I have had only a few experiences of flying through stormy weather. Yesterday’s day-trip to/from Boston was one.

For the early morning outbound trip, the situation was relatively calm. Air-mass type towering cumulus was starting to form, but it was isolated and easily avoided visually. The weather radar indicated the few hotspots of moisture in my way, and the controllers were responsive to a desire to deviate a few times. My biggest concern on this leg was that, since the major temperature drop from last week, the freezing level was just around my flight altitude (7000 ft). Any higher, or any sudden airborne temperature change, and all the drizzle I was flying through would have become sticky nasty ice.

I dislike ice mainly because it requires me to use the “alternate induction air” doors in the engines. This directs air to visit the exhaust manifold for heating, and to bypass the main air filter. This also causes an unfortunate drop in power output, which in turn slows the airplane down, and reduces climb capability. In moderate icing, this effect, plus the extra drag from the imperfect deicing by inflatable wing boots, limits our Aztec to below 10000 ft on a real good bad day.

Anyway, this part of the trip gave some more familiarization with the operation of the weather radar in mild conditions. I applied several tips from web sites, bu t I’m still just starting to grok it. It was interesting comparing the minutes-old Avidyne downlinked weather data to the live on-board radar images. In some cases, they disagreed with each other, due to the former’s time delay, or due to the latter’s misinterpretation.

For the late afternoon return trip, a low-pressure system located over Maine / Quebec tossed two long NE-SW lines of thunderstorms toward Massachusets and a large mass of moderate precipitation toward Ontario and New York state. I wanted to go home, and the lines were not thick and continuous like a squall, so I decided to launch. I tightly tied down most loose things in the cockpit, especially myself, expecting the occasional roller-coaster ride.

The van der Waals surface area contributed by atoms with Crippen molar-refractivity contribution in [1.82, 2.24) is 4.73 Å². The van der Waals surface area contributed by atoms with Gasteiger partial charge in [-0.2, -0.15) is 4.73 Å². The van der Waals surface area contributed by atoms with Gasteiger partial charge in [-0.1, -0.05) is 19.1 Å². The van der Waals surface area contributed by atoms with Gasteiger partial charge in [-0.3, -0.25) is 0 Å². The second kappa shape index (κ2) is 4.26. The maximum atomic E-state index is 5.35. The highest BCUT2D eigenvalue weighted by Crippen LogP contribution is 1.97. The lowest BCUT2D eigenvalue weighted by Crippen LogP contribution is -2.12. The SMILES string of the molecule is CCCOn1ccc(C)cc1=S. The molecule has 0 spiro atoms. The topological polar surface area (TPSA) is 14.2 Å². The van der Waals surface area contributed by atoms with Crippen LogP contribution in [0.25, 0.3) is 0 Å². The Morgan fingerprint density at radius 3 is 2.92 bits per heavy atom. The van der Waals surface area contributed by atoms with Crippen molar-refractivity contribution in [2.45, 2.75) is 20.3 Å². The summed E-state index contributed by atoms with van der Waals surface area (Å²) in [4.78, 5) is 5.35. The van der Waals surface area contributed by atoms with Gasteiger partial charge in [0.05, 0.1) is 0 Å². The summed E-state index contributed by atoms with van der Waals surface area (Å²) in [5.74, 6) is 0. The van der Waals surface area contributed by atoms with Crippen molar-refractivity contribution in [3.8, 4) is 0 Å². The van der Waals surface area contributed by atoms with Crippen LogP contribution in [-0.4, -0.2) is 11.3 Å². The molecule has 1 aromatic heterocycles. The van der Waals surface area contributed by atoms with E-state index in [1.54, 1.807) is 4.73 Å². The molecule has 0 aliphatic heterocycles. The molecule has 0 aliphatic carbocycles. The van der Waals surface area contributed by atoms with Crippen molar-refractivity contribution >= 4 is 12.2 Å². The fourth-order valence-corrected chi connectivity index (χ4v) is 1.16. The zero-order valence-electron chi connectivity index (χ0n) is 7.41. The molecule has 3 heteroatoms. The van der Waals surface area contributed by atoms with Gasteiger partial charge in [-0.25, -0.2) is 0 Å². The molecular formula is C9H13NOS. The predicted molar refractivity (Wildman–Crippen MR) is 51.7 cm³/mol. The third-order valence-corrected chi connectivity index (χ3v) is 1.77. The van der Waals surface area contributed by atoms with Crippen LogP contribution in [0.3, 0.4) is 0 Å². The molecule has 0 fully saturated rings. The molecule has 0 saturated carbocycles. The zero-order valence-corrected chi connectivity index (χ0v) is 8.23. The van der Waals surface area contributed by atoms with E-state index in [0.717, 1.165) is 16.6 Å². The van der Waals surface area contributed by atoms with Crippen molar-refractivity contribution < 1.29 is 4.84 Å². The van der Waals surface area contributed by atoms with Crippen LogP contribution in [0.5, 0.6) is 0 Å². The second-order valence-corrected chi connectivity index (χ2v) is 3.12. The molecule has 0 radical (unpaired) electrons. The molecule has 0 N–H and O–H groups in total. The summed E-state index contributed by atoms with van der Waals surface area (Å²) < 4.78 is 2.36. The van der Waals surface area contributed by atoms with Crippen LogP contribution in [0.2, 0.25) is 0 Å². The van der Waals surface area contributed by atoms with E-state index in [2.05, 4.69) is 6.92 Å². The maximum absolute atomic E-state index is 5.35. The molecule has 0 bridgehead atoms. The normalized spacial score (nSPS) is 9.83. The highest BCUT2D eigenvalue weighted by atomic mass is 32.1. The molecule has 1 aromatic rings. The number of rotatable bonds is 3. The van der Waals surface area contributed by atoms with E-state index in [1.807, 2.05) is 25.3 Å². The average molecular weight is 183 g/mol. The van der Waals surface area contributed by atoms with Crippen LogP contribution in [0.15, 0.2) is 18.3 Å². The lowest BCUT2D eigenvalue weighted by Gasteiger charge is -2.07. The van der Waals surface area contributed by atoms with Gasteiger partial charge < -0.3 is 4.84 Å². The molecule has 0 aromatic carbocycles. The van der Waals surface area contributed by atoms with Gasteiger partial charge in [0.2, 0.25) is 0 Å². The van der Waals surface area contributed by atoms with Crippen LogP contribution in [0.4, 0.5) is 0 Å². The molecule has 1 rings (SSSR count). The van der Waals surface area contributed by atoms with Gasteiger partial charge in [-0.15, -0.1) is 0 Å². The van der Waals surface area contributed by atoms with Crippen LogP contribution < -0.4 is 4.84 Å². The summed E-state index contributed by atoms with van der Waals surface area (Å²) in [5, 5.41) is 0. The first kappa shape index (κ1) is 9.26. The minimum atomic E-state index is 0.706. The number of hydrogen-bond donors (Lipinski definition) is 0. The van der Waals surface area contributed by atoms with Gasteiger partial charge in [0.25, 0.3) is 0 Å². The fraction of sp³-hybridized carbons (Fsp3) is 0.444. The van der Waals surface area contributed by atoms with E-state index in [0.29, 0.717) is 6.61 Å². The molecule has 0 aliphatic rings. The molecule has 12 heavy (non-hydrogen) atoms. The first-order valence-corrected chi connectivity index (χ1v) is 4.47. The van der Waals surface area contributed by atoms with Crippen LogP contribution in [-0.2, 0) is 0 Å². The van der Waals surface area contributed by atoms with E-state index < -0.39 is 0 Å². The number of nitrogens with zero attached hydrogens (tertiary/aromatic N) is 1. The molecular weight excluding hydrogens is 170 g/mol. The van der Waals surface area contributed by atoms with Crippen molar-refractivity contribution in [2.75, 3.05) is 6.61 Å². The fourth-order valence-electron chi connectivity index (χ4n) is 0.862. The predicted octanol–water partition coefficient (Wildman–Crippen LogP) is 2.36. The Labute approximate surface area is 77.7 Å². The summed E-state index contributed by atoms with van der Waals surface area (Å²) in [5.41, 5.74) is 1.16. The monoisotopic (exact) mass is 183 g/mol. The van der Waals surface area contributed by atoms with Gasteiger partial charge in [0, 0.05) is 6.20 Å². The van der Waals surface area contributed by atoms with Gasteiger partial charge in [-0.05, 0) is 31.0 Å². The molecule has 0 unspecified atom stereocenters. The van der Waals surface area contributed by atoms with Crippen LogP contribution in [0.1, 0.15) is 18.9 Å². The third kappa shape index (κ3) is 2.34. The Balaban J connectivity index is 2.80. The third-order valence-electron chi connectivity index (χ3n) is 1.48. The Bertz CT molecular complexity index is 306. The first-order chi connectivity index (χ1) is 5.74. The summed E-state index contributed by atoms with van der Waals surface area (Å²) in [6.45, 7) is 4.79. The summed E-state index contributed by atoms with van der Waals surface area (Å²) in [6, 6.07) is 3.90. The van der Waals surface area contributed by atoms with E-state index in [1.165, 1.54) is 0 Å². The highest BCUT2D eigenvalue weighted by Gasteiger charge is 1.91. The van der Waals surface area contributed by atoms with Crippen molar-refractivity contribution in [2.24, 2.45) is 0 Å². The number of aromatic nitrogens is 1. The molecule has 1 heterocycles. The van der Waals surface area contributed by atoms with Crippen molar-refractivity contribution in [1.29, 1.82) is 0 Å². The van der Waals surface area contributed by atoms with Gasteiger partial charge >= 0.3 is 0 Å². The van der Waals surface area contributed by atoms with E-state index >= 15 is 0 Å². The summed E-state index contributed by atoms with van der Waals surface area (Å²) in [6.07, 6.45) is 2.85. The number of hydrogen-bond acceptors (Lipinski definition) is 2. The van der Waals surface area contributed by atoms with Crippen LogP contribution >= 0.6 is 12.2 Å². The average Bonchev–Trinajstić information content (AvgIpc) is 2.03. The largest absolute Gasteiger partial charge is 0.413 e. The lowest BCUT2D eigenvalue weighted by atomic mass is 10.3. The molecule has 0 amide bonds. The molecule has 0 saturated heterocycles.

Within five minutes, my cleared route took me straight toward what ATC called a “level 3 and level 4 echo”: a major thunderstorm cell. It showed up as big blotch both on the weather radar (at a parked tilt angle), and on the datalink display, with many friend blotches in a diagonal. Luckily, a gap in the line was sitting right around the GDM VOR. I flew over it on the way in, and is sort of a concentration point for Boston-bound aircraft. I received permission to deviate, then an outright clearance to reroute via that VOR. While this added perhaps fifteen minutes to the trip, it let me pass through the first gauntlet.

The second gauntlet of storms came about twenty minutes later, just entering New York state. (Boy, Massachusetts is a teeny little state. Mother Ontario could fit probably thirty Massachusettses in its land area.) This one too had a conveniently located gap, just slightly south of my path. A deviation was quickly approved. (Perhaps controllers give more such leeway to GPS-equipped aircraft, knowing that they will not get lost even if they get far from the original route.)